Buprenorphine Treatment for Opioid Addiction in the Primary Care Setting: Predictors of Treatment Success and Failure

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Buprenorphine Treatment for Opioid Addiction in the Primary Care Setting: Predictors of Treatment Success and Failure

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Title: Buprenorphine Treatment for Opioid Addiction in the Primary Care Setting: Predictors of Treatment Success and Failure
Author: Drago, Joshua ORCID  0000-0002-7245-1172
Citation: Drago, Joshua. 2015. Buprenorphine Treatment for Opioid Addiction in the Primary Care Setting: Predictors of Treatment Success and Failure. Doctoral dissertation, Harvard Medical School.
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Abstract: Buprenorphine is a partial mu-opioid agonist with well-demonstrated efficacy in the medical treatment of opioid addiction. Little is known about which patients respond successfully to treatment with buprenorphine. To help answer this question, we performed a retrospective cohort analysis of 160 patients who received outpatient buprenorphine therapy for opioid addiction at MGH Charlestown HealthCare Center. We gathered information on 36 observable patient characteristics, and searched for variables which predict early failure, late failure or success at one year. We also created predictive logistic regression models based on these data. We found that while the overall rate of retention and sobriety at one year was 43.8%, a patient’s individual chances of success varied widely, ranging from 10%-80% depending on identifiable characteristics. Independent predictors of successful response to buprenorphine included increased age (p= .0013), female sex (p= .0200), employment (p = .0131), and having negative serological studies for hepatitis C (p = .0062). In secondary analyses, we found that younger age, male sex, and unemployment specifically predict early treatment failure. Finally, we found that high early percentage positive toxicology screens, injection drug use, and failure to participate in drug counseling specifically predict late treatment failure. We conclude that certain patient populations exhibit much higher risk of failing buprenorphine treatment than others, and may require special attention and/or support in order to provide them with equal chances of attaining sobriety.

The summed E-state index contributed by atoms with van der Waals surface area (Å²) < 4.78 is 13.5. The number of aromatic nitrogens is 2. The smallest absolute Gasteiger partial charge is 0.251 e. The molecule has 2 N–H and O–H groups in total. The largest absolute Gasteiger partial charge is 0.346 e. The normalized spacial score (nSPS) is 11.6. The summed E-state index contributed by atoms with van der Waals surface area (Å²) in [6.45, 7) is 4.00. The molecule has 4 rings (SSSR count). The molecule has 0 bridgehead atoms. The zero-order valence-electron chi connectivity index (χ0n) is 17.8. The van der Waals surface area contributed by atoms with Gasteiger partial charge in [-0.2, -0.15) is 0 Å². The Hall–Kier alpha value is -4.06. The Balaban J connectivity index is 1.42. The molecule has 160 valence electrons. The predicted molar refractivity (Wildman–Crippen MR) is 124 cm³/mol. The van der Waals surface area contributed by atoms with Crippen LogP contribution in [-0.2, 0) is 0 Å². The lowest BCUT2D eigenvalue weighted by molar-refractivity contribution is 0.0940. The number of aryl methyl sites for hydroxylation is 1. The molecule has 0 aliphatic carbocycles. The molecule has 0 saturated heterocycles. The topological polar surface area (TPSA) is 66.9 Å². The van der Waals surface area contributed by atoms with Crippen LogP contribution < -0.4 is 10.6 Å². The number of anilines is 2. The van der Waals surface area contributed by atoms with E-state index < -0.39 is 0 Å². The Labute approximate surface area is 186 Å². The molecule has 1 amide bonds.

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Citable link to this page: http://nrs.harvard.edu/urn-3:HUL.InstRepos:17295887
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